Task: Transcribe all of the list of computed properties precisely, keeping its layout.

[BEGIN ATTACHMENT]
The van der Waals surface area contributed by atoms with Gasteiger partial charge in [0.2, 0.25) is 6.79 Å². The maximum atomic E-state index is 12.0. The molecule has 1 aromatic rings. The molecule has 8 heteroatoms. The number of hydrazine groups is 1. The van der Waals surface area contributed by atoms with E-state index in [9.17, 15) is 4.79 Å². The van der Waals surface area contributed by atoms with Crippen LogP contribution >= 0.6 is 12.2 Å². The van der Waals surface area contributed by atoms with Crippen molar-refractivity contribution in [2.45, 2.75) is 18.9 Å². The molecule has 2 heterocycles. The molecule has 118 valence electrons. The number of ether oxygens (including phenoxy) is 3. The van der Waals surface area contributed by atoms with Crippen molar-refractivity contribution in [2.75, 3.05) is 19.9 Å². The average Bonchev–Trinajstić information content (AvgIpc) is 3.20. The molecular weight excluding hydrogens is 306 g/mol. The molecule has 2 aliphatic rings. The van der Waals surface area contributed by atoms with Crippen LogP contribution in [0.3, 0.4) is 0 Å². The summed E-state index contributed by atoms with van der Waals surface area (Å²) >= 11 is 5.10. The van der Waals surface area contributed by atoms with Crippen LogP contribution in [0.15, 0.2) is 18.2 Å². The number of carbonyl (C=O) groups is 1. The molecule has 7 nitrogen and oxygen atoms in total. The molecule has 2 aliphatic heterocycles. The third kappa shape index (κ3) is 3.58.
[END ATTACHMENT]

The van der Waals surface area contributed by atoms with Gasteiger partial charge in [0.2, 0.25) is 6.79 Å². The maximum atomic E-state index is 12.0. The molecule has 1 aromatic rings. The molecule has 8 heteroatoms. The number of hydrazine groups is 1. The van der Waals surface area contributed by atoms with E-state index in [9.17, 15) is 4.79 Å². The van der Waals surface area contributed by atoms with Crippen LogP contribution >= 0.6 is 12.2 Å². The van der Waals surface area contributed by atoms with Crippen molar-refractivity contribution in [2.45, 2.75) is 18.9 Å². The molecule has 2 heterocycles. The molecule has 118 valence electrons. The number of ether oxygens (including phenoxy) is 3. The van der Waals surface area contributed by atoms with Crippen molar-refractivity contribution in [2.75, 3.05) is 19.9 Å². The average Bonchev–Trinajstić information content (AvgIpc) is 3.20. The molecular weight excluding hydrogens is 306 g/mol. The molecule has 2 aliphatic rings. The van der Waals surface area contributed by atoms with Crippen LogP contribution in [0.3, 0.4) is 0 Å². The summed E-state index contributed by atoms with van der Waals surface area (Å²) >= 11 is 5.10. The van der Waals surface area contributed by atoms with Crippen LogP contribution in [0.15, 0.2) is 18.2 Å². The number of carbonyl (C=O) groups is 1. The molecule has 7 nitrogen and oxygen atoms in total. The molecule has 2 aliphatic heterocycles. The third kappa shape index (κ3) is 3.58.